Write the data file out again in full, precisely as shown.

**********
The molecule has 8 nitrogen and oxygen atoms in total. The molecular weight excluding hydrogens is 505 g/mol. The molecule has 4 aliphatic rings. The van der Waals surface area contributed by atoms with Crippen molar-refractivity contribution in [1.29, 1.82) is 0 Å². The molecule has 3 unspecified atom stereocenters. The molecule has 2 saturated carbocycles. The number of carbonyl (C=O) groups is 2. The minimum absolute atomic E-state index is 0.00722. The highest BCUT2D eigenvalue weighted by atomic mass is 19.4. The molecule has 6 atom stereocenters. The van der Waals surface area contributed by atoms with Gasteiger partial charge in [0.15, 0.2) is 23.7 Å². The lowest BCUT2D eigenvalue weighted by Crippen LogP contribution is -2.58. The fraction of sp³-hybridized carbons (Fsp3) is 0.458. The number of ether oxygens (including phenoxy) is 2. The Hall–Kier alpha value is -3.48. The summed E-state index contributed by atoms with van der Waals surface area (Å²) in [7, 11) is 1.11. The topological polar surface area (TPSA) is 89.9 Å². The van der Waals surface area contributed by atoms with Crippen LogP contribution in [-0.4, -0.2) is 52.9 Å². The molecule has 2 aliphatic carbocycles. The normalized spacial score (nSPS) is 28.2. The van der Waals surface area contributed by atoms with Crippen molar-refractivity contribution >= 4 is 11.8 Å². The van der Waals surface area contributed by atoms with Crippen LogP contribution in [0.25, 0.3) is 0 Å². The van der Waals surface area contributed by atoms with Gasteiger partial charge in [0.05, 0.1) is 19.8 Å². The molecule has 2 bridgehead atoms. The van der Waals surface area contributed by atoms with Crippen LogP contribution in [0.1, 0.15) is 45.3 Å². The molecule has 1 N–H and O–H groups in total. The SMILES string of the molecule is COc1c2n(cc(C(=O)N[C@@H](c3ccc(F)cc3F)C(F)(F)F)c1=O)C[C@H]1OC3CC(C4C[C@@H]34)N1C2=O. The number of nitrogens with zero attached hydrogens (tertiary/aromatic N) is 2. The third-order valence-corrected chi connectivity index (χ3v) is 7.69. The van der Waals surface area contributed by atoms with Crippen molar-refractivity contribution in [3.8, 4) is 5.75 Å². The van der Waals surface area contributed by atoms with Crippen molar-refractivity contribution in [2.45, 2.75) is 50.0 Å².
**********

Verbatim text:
The molecule has 8 nitrogen and oxygen atoms in total. The molecular weight excluding hydrogens is 505 g/mol. The molecule has 4 aliphatic rings. The van der Waals surface area contributed by atoms with Crippen molar-refractivity contribution in [1.29, 1.82) is 0 Å². The molecule has 3 unspecified atom stereocenters. The molecule has 2 saturated carbocycles. The number of carbonyl (C=O) groups is 2. The minimum absolute atomic E-state index is 0.00722. The highest BCUT2D eigenvalue weighted by atomic mass is 19.4. The molecule has 6 atom stereocenters. The van der Waals surface area contributed by atoms with Gasteiger partial charge in [0.15, 0.2) is 23.7 Å². The lowest BCUT2D eigenvalue weighted by Crippen LogP contribution is -2.58. The fraction of sp³-hybridized carbons (Fsp3) is 0.458. The number of ether oxygens (including phenoxy) is 2. The Hall–Kier alpha value is -3.48. The summed E-state index contributed by atoms with van der Waals surface area (Å²) in [7, 11) is 1.11. The topological polar surface area (TPSA) is 89.9 Å². The van der Waals surface area contributed by atoms with Crippen LogP contribution in [-0.4, -0.2) is 52.9 Å². The molecule has 2 aliphatic carbocycles. The normalized spacial score (nSPS) is 28.2. The van der Waals surface area contributed by atoms with Crippen molar-refractivity contribution >= 4 is 11.8 Å². The van der Waals surface area contributed by atoms with Crippen LogP contribution in [0.25, 0.3) is 0 Å². The van der Waals surface area contributed by atoms with Gasteiger partial charge in [0.05, 0.1) is 19.8 Å². The molecule has 2 bridgehead atoms. The van der Waals surface area contributed by atoms with Crippen LogP contribution in [0.1, 0.15) is 45.3 Å². The molecule has 1 N–H and O–H groups in total. The SMILES string of the molecule is COc1c2n(cc(C(=O)N[C@@H](c3ccc(F)cc3F)C(F)(F)F)c1=O)C[C@H]1OC3CC(C4C[C@@H]34)N1C2=O. The number of nitrogens with zero attached hydrogens (tertiary/aromatic N) is 2. The third-order valence-corrected chi connectivity index (χ3v) is 7.69. The van der Waals surface area contributed by atoms with Crippen molar-refractivity contribution in [3.8, 4) is 5.75 Å². The van der Waals surface area contributed by atoms with Crippen molar-refractivity contribution in [2.45, 2.75) is 50.0 Å².